“Ashley was a giant of the game both as a brilliant player and an astute administrator and he will be greatly missed,” said Tennis Australia CEO Craig Tiley.
“His contribution to the sport went far beyond his exploits on the tennis court. His rich legacy includes the magnificent Queensland Tennis Centre, a project he was passionate about, nurturing the development from the very beginning, and resulting in the return of world-class international tennis to Brisbane.”
“Ashley was also the most humble of champions and a great family man. Our hearts go out to his wife Helen and his family, along with his wide and international circle of friends, including so many of our tennis family.”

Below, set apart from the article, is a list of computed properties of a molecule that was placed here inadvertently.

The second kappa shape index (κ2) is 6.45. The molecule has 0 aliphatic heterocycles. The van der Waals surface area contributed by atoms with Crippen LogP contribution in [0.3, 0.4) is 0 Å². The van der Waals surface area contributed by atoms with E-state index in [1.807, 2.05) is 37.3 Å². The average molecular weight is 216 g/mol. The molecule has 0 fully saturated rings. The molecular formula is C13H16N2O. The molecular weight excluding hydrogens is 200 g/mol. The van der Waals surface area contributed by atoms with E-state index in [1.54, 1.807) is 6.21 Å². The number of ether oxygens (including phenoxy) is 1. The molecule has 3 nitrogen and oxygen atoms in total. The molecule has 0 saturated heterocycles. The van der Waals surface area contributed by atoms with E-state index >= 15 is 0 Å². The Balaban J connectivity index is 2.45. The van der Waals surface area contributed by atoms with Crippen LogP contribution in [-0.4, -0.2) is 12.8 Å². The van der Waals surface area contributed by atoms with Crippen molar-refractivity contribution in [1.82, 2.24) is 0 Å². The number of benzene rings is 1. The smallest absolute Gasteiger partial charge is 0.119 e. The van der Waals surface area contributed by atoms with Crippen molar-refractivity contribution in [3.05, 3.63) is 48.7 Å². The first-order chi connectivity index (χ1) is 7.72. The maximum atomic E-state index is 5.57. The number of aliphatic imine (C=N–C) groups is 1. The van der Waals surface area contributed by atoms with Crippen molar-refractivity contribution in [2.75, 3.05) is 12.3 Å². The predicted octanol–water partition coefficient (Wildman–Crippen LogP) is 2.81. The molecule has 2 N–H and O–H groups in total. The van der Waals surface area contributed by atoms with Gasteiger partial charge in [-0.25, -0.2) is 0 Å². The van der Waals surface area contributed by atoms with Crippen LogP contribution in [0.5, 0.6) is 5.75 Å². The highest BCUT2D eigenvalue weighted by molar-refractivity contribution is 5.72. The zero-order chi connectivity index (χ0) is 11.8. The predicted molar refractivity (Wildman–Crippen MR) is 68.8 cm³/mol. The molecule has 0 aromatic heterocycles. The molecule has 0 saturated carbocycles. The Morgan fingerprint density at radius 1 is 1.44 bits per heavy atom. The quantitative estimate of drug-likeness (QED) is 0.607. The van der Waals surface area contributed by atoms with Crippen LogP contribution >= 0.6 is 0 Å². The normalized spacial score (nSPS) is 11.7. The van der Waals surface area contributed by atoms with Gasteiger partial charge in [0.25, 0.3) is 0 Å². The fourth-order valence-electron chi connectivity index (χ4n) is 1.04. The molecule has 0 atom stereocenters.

Paying her own tribute, French Open champion Barty took to Twitter to send her sympathy to Cooper’s family. Last year she was presented with the Ashley Cooper Medal at the Queensland Tennis Awards. The highest individual honour that can be issued by the organisation named in after the tennis great.

Rod Laver, who is one of Australia’s greatest tennis players of all time, described Cooper as a ‘wonderful champion’ in his tribute.

“So sad to hear of Ashley’s passing. He was a wonderful champion, on and off the court. And what a backhand! So many cherished memories. Farewell my friend. My thoughts are with Ashley’s wife, Helen, and his family.” Laver wrote on Twitter.

The have been no details released on the exact cause of Cooper’s death, but it has been reported that he has been battling ‘a long illness.’ He was 83-years-old.

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ATP Collaborates With Mental Health Organisation In Bid To Break Barriers